In order to successfully figure out the CO2 production of yeast and sucrose, I will change the temperatures of the environment at which it can stop, increase, or slow down the rate of production.
Methods and Materials: →Prepare the Yeast In preparation for the yeast, two table spoons of yeast were measured out onto a piece of filter paper. The yeast was transferred to an Erlenmeyer flask and 200mL of warm water was added to the flask. The contents within the flask were stirred with a stirring rod until all the yeast had been dissolved. →Prepare the Flasks Using a graduated cylinder, 20mL of 5% sucrose was measured out with a plastic pipette and the glucose was placed into a single fermentation flask. 20mL of glucose was then measured out and added to six of the eight fermentation flasks. The remaining two flasks were filled with 20mL of water. 20mL of yeast was measured from the Erlenmeyer flask with a graduated cylinder and this step had been repeated until all eight flasks contained 20mL of yeast. Using paper towels to cover the hole of the fermentation flask, each flask was inverted until the solution was mixed entirely, leaving no air bubble at the top. →Change the Temperature Two of the glucose flasks were placed in an incubator at 35 degrees Celsius, two different glucose flasks were placed in a freezer at 5 degrees Celsius, and the remaining two glucose flasks remained at room temperature, as well as the two flasks contained with only water and yeast. Each flask remained in each environment for thirty minutes having used a stop watch. →Measure the CO₂ Bubble and Record Data Once the 30 minutes was up, the flasks were marked with a marker at the point where the bottom of the CO₂ bubble ended, and then the flasks were taken out of the incubator and freezer. Once everything was on the table, a ruler was used to measure the length of the CO₂ bubble, made by the marker, and then the information was recorded to a date table.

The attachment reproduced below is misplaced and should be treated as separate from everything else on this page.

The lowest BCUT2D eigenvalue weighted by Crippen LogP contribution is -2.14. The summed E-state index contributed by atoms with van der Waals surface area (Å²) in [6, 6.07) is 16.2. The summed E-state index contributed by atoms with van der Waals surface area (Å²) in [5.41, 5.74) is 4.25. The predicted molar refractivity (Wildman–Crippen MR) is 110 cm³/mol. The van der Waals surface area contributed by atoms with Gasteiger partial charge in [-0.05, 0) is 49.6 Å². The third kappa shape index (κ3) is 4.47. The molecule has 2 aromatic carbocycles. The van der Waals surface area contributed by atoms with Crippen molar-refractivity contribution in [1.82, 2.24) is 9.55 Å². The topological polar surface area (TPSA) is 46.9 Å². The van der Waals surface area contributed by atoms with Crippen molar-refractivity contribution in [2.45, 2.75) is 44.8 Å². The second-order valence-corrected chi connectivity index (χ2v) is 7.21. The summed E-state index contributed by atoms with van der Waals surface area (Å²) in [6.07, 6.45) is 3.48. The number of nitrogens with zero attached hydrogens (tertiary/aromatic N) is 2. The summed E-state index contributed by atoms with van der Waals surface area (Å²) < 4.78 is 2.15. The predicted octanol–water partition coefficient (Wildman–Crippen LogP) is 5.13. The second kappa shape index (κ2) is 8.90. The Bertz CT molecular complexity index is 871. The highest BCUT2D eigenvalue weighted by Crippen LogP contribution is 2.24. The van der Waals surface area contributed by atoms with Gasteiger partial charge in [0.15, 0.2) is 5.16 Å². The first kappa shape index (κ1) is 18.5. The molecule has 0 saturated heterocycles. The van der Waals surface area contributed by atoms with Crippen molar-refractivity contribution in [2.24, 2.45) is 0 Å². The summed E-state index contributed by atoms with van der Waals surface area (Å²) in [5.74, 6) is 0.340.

In this experiment Co2 was produced from the breaking down of sucrose from the enzymes in the yeast to create ATP. The temperature of the environments were at three different states ( 27 degrees Celsius, 5 degrees Celsius, and 35 degrees Celsius) in order to track if fermentation occurred at a faster, slower, or normal rate as before. Measured from the top of the CO2 bubble to the bottom of the CO2 bubble, the two flasks in the 27⁰ C environment measured: 9.2cm and 10.9cm, the two flasks in the 35⁰C environment measured: 12.2cm and 11.5cm, and the two flasks in the 5⁰ C environment measured: .6cm and .9cm, and the two flasks in the 27⁰ C environment with water did not produce a CO2 bubble.
Table 1: Results of Co2 emissions.
Figure Legend: This figure shows the size of CO2 bubble emissions in centimeters in each temperature environment.
In order to successfully figure out the CO2 production of yeast and sucrose, the temperatures of the three environments were changed in order to see that the CO2 production stops, increases or slows the rate it is produced. "Temperature changes have profound effects upon living things. Enzyme-catalyzed reactions are especially sensitive